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R. v. Marakah: Privacy Expectations in the Age of Texting

By: Erica Klassen*

This comment considers the Supreme Court of Canada's interpretation of s. 8 of the Canadian Charter of Rights and Freedoms in the context of text messages stored on another person’s cell phone.

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Re Wall: A Welcome Barrier to Ontario Review Board Decisions?

By: Brad Smith*

In a series of recent cases, the Ontario Court of Appeal overturned decisions of the Ontario Review Board, leading to the absolute discharge of an accused found not criminally responsible on account of mental disorder. These cases, starting with Re Wall, highlight the need for review boards to estab...

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Justifying Non-Uniformity in Secured Financing Law of Canada and the United States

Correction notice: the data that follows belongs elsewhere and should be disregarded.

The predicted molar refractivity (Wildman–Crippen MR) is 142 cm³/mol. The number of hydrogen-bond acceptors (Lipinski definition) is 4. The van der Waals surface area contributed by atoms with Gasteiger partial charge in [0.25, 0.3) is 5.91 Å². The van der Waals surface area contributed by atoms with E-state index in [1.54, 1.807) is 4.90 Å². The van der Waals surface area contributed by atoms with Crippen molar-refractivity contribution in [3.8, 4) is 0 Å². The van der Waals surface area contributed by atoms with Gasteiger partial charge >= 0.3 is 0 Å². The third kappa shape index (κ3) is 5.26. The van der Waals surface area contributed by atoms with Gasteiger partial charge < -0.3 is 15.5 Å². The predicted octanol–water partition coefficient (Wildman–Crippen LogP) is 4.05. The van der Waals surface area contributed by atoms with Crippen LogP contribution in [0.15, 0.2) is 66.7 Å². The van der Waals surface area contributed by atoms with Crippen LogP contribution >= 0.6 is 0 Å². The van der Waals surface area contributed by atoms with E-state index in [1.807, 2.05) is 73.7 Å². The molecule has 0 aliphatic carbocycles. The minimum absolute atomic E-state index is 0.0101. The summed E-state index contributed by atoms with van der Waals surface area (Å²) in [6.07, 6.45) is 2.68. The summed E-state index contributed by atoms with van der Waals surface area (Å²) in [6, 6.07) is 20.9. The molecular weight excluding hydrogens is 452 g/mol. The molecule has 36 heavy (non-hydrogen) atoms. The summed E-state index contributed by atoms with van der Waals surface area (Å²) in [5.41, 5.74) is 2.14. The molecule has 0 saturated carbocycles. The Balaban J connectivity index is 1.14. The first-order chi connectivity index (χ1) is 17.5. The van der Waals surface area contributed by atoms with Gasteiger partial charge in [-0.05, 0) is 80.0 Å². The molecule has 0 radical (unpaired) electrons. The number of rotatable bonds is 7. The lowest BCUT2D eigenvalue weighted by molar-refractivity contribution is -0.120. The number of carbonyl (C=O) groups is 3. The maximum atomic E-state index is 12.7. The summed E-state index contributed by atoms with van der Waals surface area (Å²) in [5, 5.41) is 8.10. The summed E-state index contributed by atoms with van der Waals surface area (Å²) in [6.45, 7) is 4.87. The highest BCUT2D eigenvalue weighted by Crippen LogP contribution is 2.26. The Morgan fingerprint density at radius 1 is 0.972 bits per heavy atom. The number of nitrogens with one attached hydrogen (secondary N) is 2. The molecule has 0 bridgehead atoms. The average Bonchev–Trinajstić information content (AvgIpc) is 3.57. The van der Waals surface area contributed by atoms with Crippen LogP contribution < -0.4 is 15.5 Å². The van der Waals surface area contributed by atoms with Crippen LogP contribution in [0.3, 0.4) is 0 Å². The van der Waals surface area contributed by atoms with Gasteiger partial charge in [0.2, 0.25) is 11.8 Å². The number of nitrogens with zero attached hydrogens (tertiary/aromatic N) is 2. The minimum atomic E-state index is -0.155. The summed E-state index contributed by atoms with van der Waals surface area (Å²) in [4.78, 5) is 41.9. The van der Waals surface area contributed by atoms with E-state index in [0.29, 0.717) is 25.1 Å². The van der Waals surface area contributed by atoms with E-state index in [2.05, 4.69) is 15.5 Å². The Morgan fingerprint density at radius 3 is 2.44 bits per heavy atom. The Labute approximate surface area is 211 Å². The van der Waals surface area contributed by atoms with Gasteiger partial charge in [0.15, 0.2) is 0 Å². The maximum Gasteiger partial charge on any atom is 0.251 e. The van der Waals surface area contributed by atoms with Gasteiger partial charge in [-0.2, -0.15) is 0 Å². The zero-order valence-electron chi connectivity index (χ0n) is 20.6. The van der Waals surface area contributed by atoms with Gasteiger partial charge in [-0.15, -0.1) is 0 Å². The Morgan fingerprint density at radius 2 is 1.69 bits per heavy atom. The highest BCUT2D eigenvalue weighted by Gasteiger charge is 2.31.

By: Adam Unick*

This comment offers a brief comparative analysis of the interplay between taxation law and secured financing in Canada and the United States. It argues that, although uniformity is a worthy value in commercial law, uniformity for its own sake should not be viewed as a desirable justification for cha...

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The Hollow Homage: Referencing the Ordinary Person When Defining “Accident” in Insurance Contracts

By: Aaron Fritzler*

This comment explores the courts’ long-standing tradition of referencing the ordinary person when interpreting the word “accident” in insurance contracts.

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R. v. Tatton: The Supreme Court of Canada Doubling Down on the Dichotomy Between Specific and General Intent for the Defence of Intoxication

By: Michael Marschal*